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MRI reveals Osteonecrosis of hip post radiation for CA several years ago. Patient with debilitating pain.
Is there a way to provide HBO for this patient as osteoradionecrosis although not mandible or is there a soft tissue component to the pain the patient is experiencing? Payor is Medicare.
Nov 15, 2019 by postenkm@tcmc.com, RN
5 replies
Eugene Worth

That's a great question for which there is no straightforward answer. I'm going to ask for some more details on your part and give you some ideas on my part. First, are you sure that the area of bone in question is within the radiation field? You will have to ask that question to your radiation oncology department. It would also help me to know what kind of cancer this is ... I'm going to guess a sarcoma just based on the location you have described.

Are you absolutely sure that the bone disorder is related to the radiation? (From a Medicare perspective, that link is imperative.) If so, you could make a case for osteonecrosis of the femoral head. If I had this patient (and more clinical details would help), I would make the history as involved as I could to support that diagnosis. Your physician must document a history of cancer, the area of the body treated by radiation, the location of the radiation field, the total dose of radiation in the area that the MRI shows injury, the proximity of the bone in question to the radiation field, the type of injury now occurring, and the potential surgical intervention, if needed.

So, it would help to know that the bone has a visible pathologic fracture or what distinct radiographic changes that the radiologist interprets as osteoradionecrosis. (I'm pressing on this diagnosis to be certain that the radiologist didn't say aseptic osteonecrosis of the femoral head ... That would be a totally different subject.)

In summary, this is complicated. I don't think I've ever seen osteoradionecrosis of the hip. Primarily, we look at ORN of the mandible as significant b/c there is only one artery supplying blood to the mandible. That is not the case in the hip. More pertinent information, if you can share it, might change my mind, but I would approach this very carefully. You would be in the Medicare cross-hairs for continual audits, and as far as I know, has not been described in the literature where HBOT has been used. It would be much easier is there was a demonstrable soft tissue injury as well. That makes a good history of STRN.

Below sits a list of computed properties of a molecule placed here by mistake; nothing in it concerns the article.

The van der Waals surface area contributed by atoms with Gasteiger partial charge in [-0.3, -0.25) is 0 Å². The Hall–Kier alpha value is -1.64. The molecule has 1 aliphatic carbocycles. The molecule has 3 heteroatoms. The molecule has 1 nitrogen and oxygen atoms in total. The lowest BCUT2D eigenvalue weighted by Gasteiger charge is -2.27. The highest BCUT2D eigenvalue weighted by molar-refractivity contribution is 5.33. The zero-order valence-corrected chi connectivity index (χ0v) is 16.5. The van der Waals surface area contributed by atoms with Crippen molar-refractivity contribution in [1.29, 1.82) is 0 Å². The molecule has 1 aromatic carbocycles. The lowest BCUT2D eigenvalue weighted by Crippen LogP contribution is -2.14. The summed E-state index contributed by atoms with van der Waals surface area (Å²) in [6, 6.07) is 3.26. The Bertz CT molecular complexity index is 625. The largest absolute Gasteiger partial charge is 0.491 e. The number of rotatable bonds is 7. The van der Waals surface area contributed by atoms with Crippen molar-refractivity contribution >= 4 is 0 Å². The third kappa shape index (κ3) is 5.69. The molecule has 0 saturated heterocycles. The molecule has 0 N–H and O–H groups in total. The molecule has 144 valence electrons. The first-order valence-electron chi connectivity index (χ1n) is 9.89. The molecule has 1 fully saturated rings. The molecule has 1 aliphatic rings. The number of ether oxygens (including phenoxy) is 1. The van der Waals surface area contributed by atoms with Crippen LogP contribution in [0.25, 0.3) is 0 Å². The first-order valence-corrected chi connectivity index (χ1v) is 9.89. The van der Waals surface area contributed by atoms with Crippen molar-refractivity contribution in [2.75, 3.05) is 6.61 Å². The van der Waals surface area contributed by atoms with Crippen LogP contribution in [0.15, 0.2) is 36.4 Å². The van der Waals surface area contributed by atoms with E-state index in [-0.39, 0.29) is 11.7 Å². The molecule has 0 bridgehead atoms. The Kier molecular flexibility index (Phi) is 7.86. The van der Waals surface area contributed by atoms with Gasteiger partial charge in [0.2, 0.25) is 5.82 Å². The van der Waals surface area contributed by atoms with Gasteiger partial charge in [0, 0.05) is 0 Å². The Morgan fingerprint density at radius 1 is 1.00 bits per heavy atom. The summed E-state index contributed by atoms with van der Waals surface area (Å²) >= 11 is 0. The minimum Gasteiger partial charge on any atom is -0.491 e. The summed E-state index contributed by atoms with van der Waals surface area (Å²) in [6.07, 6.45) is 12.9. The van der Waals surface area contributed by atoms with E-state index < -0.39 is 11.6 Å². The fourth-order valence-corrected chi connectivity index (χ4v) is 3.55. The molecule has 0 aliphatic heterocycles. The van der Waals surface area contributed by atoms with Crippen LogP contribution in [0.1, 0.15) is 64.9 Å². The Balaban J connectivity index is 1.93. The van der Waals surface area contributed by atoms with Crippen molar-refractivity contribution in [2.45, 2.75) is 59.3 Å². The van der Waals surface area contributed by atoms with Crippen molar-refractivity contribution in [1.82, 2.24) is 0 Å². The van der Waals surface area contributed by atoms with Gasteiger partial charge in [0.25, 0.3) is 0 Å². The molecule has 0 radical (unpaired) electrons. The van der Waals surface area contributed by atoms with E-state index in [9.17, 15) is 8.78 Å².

PS: I did a PubMed search ... the only paper was a pediatric paper dealing with marrow edema and aseptic osteonecrosis of the femoral head.
Nov 15, 2019
Thank you Dr. Worth,
Yes, I was surprised at the request, then looked at the diagnosis codes sent with the referral- soft tissue radionecrosis and osteonecrosis. And the fact the previous HBO physician declined to treat. But when I read the history, I thought It was at least a learning opportunity and maybe a reason to request prior auth from insurance. I appreciate any thoughts you have and the ones you have already shared.
Nov 18, 2019
Oh, and I have asked for the copy of the actual radiology report re findings.
Nov 18, 2019
Eugene Worth
Fine, Kim ... At this point, let’s wait to give more suggestions until we answer the questions remaining with data. While I do pay attention to referral codes, I kind of chuckle when non-hyperbaric physicians use hyperbaric codes. They are usually barking up the wrong tree.

That said, I feel for the patient and the terrible pain that he experiences. I wish there were a way to snap our fingers and make it go away. To progress with HBOT, let’s get the facts correct at the start.

I like your idea about a pre-authorization. I wish you would review the previous HBO physician’s note and see if you can determine why that physician declined to treat.

Thank you.
Nov 18, 2019
Most recent MRI "may represent an area of developing infarct/osteonecrosis"

Have called previouos HBO Center for notes re: not treating diagnosis after treating previous.

I will let you know when they arrive.

Nov 19, 2019
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